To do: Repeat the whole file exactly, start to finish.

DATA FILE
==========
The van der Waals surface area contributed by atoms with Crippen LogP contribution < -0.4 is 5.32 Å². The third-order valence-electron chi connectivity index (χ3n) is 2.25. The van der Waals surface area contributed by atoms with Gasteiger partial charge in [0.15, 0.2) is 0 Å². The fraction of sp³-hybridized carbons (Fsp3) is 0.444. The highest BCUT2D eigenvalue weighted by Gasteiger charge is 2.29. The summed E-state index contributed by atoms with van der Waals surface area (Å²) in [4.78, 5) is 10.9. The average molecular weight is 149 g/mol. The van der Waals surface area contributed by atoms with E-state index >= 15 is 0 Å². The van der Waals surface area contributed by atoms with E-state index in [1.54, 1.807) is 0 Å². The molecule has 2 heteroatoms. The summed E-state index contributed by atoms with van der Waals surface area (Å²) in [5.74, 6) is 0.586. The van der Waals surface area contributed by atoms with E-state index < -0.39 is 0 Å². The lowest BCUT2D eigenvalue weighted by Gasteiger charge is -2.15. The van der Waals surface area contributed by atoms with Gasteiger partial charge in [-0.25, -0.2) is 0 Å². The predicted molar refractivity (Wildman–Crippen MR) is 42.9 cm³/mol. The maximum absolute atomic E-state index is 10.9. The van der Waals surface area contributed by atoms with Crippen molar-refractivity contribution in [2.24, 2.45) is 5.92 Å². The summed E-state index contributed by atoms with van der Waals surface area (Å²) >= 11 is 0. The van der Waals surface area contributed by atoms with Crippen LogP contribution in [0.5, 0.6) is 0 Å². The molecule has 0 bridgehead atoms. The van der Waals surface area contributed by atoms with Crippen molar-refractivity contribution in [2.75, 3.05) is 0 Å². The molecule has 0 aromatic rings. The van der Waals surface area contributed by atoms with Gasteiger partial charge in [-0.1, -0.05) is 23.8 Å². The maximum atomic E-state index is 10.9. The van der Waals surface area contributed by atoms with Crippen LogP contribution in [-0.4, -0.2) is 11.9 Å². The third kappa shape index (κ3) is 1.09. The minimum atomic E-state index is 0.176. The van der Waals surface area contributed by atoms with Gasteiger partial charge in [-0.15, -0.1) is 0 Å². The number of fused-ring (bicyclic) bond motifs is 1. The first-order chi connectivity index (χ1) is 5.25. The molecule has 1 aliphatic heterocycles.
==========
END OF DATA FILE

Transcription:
The van der Waals surface area contributed by atoms with Crippen LogP contribution < -0.4 is 5.32 Å². The third-order valence-electron chi connectivity index (χ3n) is 2.25. The van der Waals surface area contributed by atoms with Gasteiger partial charge in [0.15, 0.2) is 0 Å². The fraction of sp³-hybridized carbons (Fsp3) is 0.444. The highest BCUT2D eigenvalue weighted by Gasteiger charge is 2.29. The summed E-state index contributed by atoms with van der Waals surface area (Å²) in [4.78, 5) is 10.9. The average molecular weight is 149 g/mol. The van der Waals surface area contributed by atoms with E-state index >= 15 is 0 Å². The van der Waals surface area contributed by atoms with E-state index in [1.54, 1.807) is 0 Å². The molecule has 2 heteroatoms. The summed E-state index contributed by atoms with van der Waals surface area (Å²) in [5.74, 6) is 0.586. The van der Waals surface area contributed by atoms with E-state index < -0.39 is 0 Å². The lowest BCUT2D eigenvalue weighted by Gasteiger charge is -2.15. The van der Waals surface area contributed by atoms with Gasteiger partial charge in [-0.25, -0.2) is 0 Å². The predicted molar refractivity (Wildman–Crippen MR) is 42.9 cm³/mol. The maximum absolute atomic E-state index is 10.9. The van der Waals surface area contributed by atoms with Crippen molar-refractivity contribution in [2.24, 2.45) is 5.92 Å². The summed E-state index contributed by atoms with van der Waals surface area (Å²) >= 11 is 0. The van der Waals surface area contributed by atoms with Crippen LogP contribution in [0.5, 0.6) is 0 Å². The molecule has 0 bridgehead atoms. The van der Waals surface area contributed by atoms with Crippen molar-refractivity contribution in [2.75, 3.05) is 0 Å². The molecule has 0 aromatic rings. The van der Waals surface area contributed by atoms with Gasteiger partial charge in [-0.1, -0.05) is 23.8 Å². The maximum atomic E-state index is 10.9. The van der Waals surface area contributed by atoms with Crippen LogP contribution in [-0.4, -0.2) is 11.9 Å². The third kappa shape index (κ3) is 1.09. The minimum atomic E-state index is 0.176. The van der Waals surface area contributed by atoms with Gasteiger partial charge in [-0.15, -0.1) is 0 Å². The number of fused-ring (bicyclic) bond motifs is 1. The first-order chi connectivity index (χ1) is 5.25. The molecule has 1 aliphatic heterocycles.